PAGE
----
Online Video Advertisers: Enough Double Stuf, Time to Get Targeted
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‘You’re a premium brand, so whatever you give us, we’ll assume it’s of interest.'” No wonder Hulu keeps showing me a Dove soap ad, even though I prefer Dial.
Day says ScanScout is working to make online video advertising work better for everyone—advertisers and viewers alike. “Our clients suffer from this incredible problem,” he told me when I visited the company’s headquarters in Boston’s Leather District last week. “People are becoming better and better at tuning ads out, while at the same time ad frequency keeps going up and up. So the question becomes, how do you create advertising that is interesting to users?”
Google solved this problem in the realm of text ads long ago. First, it realized that people searching terms like “kitchen remodeling” are more likely to be interested in ads for Home Depot than for Travelocity. Second, it introduced a payment system so that Home Depot only pays for the kitchen-equipment ads when people actually click on them. Everybody wins.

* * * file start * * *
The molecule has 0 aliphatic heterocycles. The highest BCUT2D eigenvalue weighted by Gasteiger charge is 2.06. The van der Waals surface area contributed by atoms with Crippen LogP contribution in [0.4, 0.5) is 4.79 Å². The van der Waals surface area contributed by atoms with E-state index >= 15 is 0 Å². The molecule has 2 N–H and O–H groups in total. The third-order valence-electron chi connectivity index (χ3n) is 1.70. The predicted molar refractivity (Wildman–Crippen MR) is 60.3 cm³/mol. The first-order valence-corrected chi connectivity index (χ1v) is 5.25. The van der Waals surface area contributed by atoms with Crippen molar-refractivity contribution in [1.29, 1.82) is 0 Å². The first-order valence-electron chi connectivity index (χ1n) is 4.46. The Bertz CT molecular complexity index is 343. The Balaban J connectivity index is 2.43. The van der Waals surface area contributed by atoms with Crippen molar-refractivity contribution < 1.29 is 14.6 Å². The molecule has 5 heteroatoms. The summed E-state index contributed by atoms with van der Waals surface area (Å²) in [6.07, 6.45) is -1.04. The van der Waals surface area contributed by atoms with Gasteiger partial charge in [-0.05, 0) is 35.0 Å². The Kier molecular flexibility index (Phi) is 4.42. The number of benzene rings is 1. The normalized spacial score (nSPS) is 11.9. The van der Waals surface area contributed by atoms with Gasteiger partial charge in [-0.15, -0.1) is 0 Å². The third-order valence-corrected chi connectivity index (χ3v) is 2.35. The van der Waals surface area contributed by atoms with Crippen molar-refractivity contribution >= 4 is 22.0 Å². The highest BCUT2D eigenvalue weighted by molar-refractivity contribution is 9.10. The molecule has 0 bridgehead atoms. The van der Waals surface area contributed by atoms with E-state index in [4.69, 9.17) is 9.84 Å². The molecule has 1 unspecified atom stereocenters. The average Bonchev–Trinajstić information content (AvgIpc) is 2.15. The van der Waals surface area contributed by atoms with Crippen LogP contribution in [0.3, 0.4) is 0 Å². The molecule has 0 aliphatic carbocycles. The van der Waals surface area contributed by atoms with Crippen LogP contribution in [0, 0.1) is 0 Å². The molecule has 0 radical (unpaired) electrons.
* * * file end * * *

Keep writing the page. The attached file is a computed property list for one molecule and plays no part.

“We see the potential for a similar model evolving” in online video ads, Day says. How would that work in practice? You can see for yourself in ScanScout’s online ad gallery. The most advanced example, right now, is what the company calls “Super Pre-Roll,” in which designers at ScanScout take standard ads supplied by its ad-agency clients and soup them up with interactive Flash-based features such as real-time polls. ScanScout believes that if it can engage viewers through such features, it’s much more likely to leave them with a strong impression of the brand supporting the more engaging content, and maybe coax them to take an action such as clicking through to an advertisers’ website.
It’s so confident about this theory that it’s proposing charging advertisers under a completely new system—CPE or “cost per engagement,” the video equivalent of Google’s cost-per-click pricing, rather than the traditional CPM or cost per thousand impressions.
“When you make an engagement model work, it powerfully aligns forces that haven’t been aligned,” says Day, who co-founded ScanScout with president Waikit Lau and chief technology officer Steven Lee in 2005. “Clients only want to produce really great creative, and they only want to show it to the right people. We only get paid for showing it to the right people—so if you are not inclined [to watch], we are not going to waste your time.”
But ScanScout doesn’t rely solely on the allure of its Flash features to boost engagement rates. Before its network even delivers an ad to a viewer, its software goes to work indexing the … Next Page »